A plaintiff claiming harm from exposure to a substance generally must prove both general and specific causation. General causation requires proof that the substance can cause the type of harm that the plaintiff suffered. It is most commonly established through epidemiological studies demonstrating a causal connection between exposure to the substance and the particular disease or injury in question. Specific causation requires proof that the harm claimed by the particular plaintiff was caused by the exposure that he or she attributes to the defendant. It requires a fact-specific analysis of the plaintiff’s claim, including the nature of the exposure, the nature of the harm claimed by the plaintiff, and other possible causes of that harm.

For many substances that are the subject of litigation, an existing body of literature establishing the effects of exposure supports general causation. Accordingly, in many exposure cases—including environmental torts, workplace exposures, and products liability—the real hurdle a plaintiff must clear in order to reach the jury (at least with respect to questions of causation) is producing admissible evidence of specific causation. Two recent decisions demonstrate different ways in which such testimony can fail the test of admissibility, likely spelling doom for the plaintiff’s claim.

1. Sean R. v. BMW of N. Am., LLC1

Plaintiffs who allege exposure to a toxic substance often have a difficult time proving the extent of their exposure. Unless there is historical testing available, or the exposure is ongoing and, thus, can be measured for purposes of litigation, plaintiffs often must attempt to estimate their exposure by analogy to available studies in other contexts or by more creative means. Such estimation methods, like all aspects of opinion testimony, are subject to the admissibility standards for expert testimony in the relevant jurisdiction.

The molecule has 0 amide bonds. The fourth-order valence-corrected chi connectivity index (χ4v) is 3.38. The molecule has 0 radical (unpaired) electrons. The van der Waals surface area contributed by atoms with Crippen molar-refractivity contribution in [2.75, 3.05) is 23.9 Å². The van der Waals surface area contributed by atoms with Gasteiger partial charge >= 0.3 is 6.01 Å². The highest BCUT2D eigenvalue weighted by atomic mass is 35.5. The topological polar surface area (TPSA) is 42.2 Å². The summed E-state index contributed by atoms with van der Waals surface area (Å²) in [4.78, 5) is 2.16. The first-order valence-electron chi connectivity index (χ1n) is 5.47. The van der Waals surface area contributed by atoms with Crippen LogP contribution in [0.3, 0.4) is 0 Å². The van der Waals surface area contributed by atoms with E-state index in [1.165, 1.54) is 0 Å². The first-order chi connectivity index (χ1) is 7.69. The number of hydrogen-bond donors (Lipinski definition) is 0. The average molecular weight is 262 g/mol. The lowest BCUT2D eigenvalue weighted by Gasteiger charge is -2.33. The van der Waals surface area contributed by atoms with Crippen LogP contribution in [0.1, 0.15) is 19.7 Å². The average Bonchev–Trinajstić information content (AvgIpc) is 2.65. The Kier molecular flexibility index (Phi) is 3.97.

Plaintiffs faced with a challenge to the admissibility of their exposure estimate often argue, or at least imply, that the court should relax the standards for admissibility in light of the practical difficulties they face in estimating a past exposure. In a recent decision, the New York Court of Appeals—New York’s highest court—rejected such an exhortation and confirmed that methods used to estimate exposures are subject to the same admissibility requirements as any other opinion testimony.

In Sean R., the plaintiff alleged that he suffered severe birth defects due to in utero exposure to gas fumes in his parents’ automobile. The plaintiff’s family had complained of a gas odor in the vehicle and reported symptoms such as nausea, dizziness, and headaches when riding in the vehicle. Eventually, the vehicle was found to have a split fuel line that was leaking gasoline into the engine compartment.

In order to show that the resulting exposure to the plaintiff’s mother was sufficient to cause the plaintiff’s birth defects, the plaintiff’s experts used a “symptom threshold” methodology. Studies show that people first experience certain symptoms from exposure to gasoline fumes at particular concentration levels. Because the plaintiff’s family had reported those symptoms, the expert inferred that the exposure level must have met the threshold in the studies.